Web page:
I see that this question has already accepted an answer, but the comments suggest that some concerns still remain, so I'll attempt to provide an answer that fills in these gaps.
I would think that most Christians agree that we should love our neighbor as ourselves. The disagreement concerns what is considered to be loving. This would to come down to a language issue. The English word "love" is often used in a variety of ways. However, the New Testament was written in Ancient Greek, which happens to have four words for "love", each concerning a different aspect. I'll briefly describe them here:
- Eros is used to refer to romantic or sexual love. This word is never used in the New Testament.
- Storge is used to refer to family love, such as the love between a parent and a child. It is used only twice in the New Testament.
- Phileo is used to refer to brotherly of friendship love; it is the kind of affection demonstrated between close friends. It does not carry any sexual connotations. This is word is used throughout the New Testament, such as as when Jesus wept over the death of Lazarus:
Jesus wept. So the Jews said, “See how he loved [phileo] him!” (John 11:35,36)
- Agape is used to refer to the kind of love that God has shown people. This includes kindness, goodwill, benevolence, and self-sacrifice, meaning putting others before yourself. It is not just a feeling. It is demonstrated by actions, such as when Jesus died for our sins. It also does not have any sexual connotations. This word is widely used in the New Testament, such as in the Greatest Commandment:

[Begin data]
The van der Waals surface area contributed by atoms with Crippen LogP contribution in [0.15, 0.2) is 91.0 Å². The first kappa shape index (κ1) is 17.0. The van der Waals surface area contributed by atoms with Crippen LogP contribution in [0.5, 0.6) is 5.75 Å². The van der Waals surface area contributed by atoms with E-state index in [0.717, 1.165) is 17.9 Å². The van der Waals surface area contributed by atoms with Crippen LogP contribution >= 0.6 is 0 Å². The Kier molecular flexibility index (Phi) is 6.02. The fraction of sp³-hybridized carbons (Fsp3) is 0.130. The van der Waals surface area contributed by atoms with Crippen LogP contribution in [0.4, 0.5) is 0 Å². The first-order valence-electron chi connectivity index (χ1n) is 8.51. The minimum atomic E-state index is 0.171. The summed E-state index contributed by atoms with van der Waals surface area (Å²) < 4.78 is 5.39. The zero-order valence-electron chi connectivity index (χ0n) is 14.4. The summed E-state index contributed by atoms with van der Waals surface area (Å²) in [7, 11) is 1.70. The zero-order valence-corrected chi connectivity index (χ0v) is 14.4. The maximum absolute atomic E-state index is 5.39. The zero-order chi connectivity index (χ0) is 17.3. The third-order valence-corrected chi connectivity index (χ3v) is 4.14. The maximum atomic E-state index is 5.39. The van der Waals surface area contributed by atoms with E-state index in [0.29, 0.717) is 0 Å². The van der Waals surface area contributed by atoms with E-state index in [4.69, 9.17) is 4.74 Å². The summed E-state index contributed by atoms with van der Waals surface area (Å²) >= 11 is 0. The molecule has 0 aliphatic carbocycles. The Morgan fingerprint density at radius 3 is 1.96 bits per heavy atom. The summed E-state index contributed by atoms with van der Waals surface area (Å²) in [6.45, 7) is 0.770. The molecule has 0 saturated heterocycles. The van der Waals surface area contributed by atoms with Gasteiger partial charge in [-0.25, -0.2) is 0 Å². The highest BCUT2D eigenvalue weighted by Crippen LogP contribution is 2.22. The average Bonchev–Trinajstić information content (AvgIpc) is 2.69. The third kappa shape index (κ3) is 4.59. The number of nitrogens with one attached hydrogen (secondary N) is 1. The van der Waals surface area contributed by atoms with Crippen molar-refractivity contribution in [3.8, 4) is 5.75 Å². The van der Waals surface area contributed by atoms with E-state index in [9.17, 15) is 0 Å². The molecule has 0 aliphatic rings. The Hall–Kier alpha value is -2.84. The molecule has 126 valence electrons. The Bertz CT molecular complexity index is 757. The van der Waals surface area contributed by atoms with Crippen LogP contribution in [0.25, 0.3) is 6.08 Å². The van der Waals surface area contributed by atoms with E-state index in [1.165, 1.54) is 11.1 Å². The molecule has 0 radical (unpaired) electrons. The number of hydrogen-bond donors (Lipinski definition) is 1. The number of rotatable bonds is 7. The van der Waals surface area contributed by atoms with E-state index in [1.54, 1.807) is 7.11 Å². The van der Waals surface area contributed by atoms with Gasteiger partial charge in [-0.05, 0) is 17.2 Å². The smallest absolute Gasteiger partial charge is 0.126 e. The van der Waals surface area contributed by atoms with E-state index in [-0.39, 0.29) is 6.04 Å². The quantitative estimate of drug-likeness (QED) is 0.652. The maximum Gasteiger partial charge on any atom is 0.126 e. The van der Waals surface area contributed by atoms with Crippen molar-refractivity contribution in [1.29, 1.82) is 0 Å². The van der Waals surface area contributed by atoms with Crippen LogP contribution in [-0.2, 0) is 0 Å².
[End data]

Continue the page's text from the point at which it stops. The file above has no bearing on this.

You shall love [agape] the Lord your God with all your heart and with all
your soul and with all your mind. This is the great and first
commandment. And a second is like it: You shall love [agape] your neighbor
as yourself. On these two commandments depend all the Law and the
Prophets. (Matthew 22:37-40)
For the whole law is fulfilled in one word: “You shall love [agape] your
neighbor as yourself.” (Galatians 5:14)
Beloved [agape], let us love [agape] one another, for love [agape] is from
God, and whoever loves [agape] has been born of God and knows God. Anyone
who does not love [agape] does not know God, because God is love [agape].
(1 John 4:7-8)
From this, we can see that when God asks us to love each other, He is referring to kind acts; nothing sexual or romantic is implied. But this still leaves open the question of why homosexuality goes against this and is considered a sin. This can be answered using a couple of passages:
But from the beginning of creation, ‘God made them male and female.’
‘Therefore a man shall leave his father and mother and hold fast to
his wife, and the two shall become one flesh.’ So they are no longer
two but one flesh. What therefore God has joined together, let not man
separate. (Mark 10:6-9)
“Therefore a man shall leave his father and mother and hold fast to
his wife, and the two shall become one flesh.” This mystery is
profound, and I am saying that it refers to Christ and the church.